Tax Dividends to Get the Rich? Dumbest Thing I Ever Heard

Originally published by Politic365 here. Listen to politicians’ advice on how to fix the economy (first of all, why are you still doing this?) and you will hear two senseless […]

Originally published by Politic365 here.

Listen to politicians’ advice on how to fix the economy (first of all, why are you still doing this?) and you will hear two senseless talking points:  1) the path to prosperity starts with increasing taxes on the rich, and 2) one way to make wealthy people pay more is by increasing the taxes on dividends.

Both points are erroneous.  Both end up having the opposite intended effect.

I’ve written numerous articlesdiscussing why increasing taxes on our wealthier citizens is bad economic policy.  However, even accepting the notion that it would be beneficial, dividend tax increases will target other taxpayers to a greater extent.

Seniors will actually be hit the hardest by allowing the hike.  According to Bloomberg analysts, 50% of dividend dollars are paid to senior citizens.  In fact, 70% of all dividend income paid in this country goes to people over 50 years of age.

Seniors come from a generation that has revered the buy-and-hold strategy of dividend-paying companies and have invested heavily in them as sources of future income to supplement other retirement resources.  If the tax rate on that income nearly triples—from the current 15% to more than 43%, including a 3% surcharge due to new healthcare legislation—we will significantly reduce the income of many who have no way of generating more.

At a time when we’re trying to shift the burden away from social security, this will only increase its necessity.

Sure, some of those seniors are Betty White rich.  But, in reality, 70% of all dividend recipients have total incomes below $100,000 annually.  Unless you live in rural Burundi, this doesn’t make you rich.

So maybe you don’t own $134,800 shares of Berkshire Hathaway (yeah, that’s a per share price as of December 21st) and don’t have any dividend-paying stocks either…as far as you know.  The ripple effect will sneak into your bank account, whether you want it to or not.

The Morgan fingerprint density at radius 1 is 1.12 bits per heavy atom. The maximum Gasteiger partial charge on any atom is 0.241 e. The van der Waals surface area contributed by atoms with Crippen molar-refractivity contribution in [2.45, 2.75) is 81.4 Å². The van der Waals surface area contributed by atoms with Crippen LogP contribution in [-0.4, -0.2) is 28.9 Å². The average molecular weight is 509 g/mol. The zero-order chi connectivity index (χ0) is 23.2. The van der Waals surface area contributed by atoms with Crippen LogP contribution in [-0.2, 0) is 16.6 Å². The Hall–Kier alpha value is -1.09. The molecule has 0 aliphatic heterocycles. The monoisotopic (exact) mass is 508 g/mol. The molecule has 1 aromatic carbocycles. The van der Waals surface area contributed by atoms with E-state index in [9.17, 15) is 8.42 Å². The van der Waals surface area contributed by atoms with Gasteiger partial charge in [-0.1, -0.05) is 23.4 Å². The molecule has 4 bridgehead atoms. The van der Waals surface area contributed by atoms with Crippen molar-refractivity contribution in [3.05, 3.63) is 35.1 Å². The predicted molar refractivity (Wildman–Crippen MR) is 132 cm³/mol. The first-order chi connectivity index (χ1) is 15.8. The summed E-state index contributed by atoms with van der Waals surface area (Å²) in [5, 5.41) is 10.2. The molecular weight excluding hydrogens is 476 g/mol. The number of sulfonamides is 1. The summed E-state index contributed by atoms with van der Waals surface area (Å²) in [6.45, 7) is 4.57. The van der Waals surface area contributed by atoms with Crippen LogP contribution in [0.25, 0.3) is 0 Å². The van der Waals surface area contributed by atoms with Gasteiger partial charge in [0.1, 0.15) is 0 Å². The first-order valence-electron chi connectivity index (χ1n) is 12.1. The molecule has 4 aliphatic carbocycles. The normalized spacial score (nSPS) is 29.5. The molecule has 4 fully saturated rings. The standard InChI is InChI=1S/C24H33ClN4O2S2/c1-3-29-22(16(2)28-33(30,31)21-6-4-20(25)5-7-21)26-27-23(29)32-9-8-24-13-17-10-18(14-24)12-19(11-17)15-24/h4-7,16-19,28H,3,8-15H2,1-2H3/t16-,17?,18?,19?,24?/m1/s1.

Tens of millions of Americans own mutual funds that invest in companies that pay dividends.  The majority of the country owns stocks either through this indirect method or through pension funds, life insurance policies, or 401(k)s and IRAs.  All will be adversely affected if dividend tax rates triple in January.

Recently, we’ve heard a lot of talk about “fairness” as justification for increasing taxes on the rich.  But, is it fair for legislators to choose how successful a company is based on the effect of the policy on a certain class?

If investment tax rates are allowed to increase, tax rates on the gains from the sale of stock will be lower than the dividend rate.  This will naturally cause an investment class shift from once profitable dividend paying stocks, which are generally paid by the most successful blue chip companies, to riskier investments in other growth stocks.

Effectively, two things will occur:  those companies who have proven to be the most efficient at allocating resources will lose investment dollars and, as a result, will shift away from paying dividends to shareholders, greatly reducing or even eliminating dividend income in this country.  (Companies are not required to pay dividend income; it is merely enforced by the voice of the stockholders who own it.  They are free to reduce or eliminate dividends at any time.)

It won’t just be the higher rate that will decrease Grandma’s income; they might lose the option to receive dividend income at all.

If dividend rates are allowed to triple in a few days, seniors and lower income individuals will actually be hurt more than rich people, stock prices will fall further exacerbating the effects, and money will be moved to riskier investments and debt, setting the economy up future failure.

But, hey, at least life will be more “fair,” right?

JUSTIN VELEZ-HAGAN is Senior Contributing Writer and Commentator for  He is also an Adjunct Instructor of Economics at the University of Maryland-University College and the National Executive Director of The National Puerto Rican Chamber of Commerce.  He can be reached at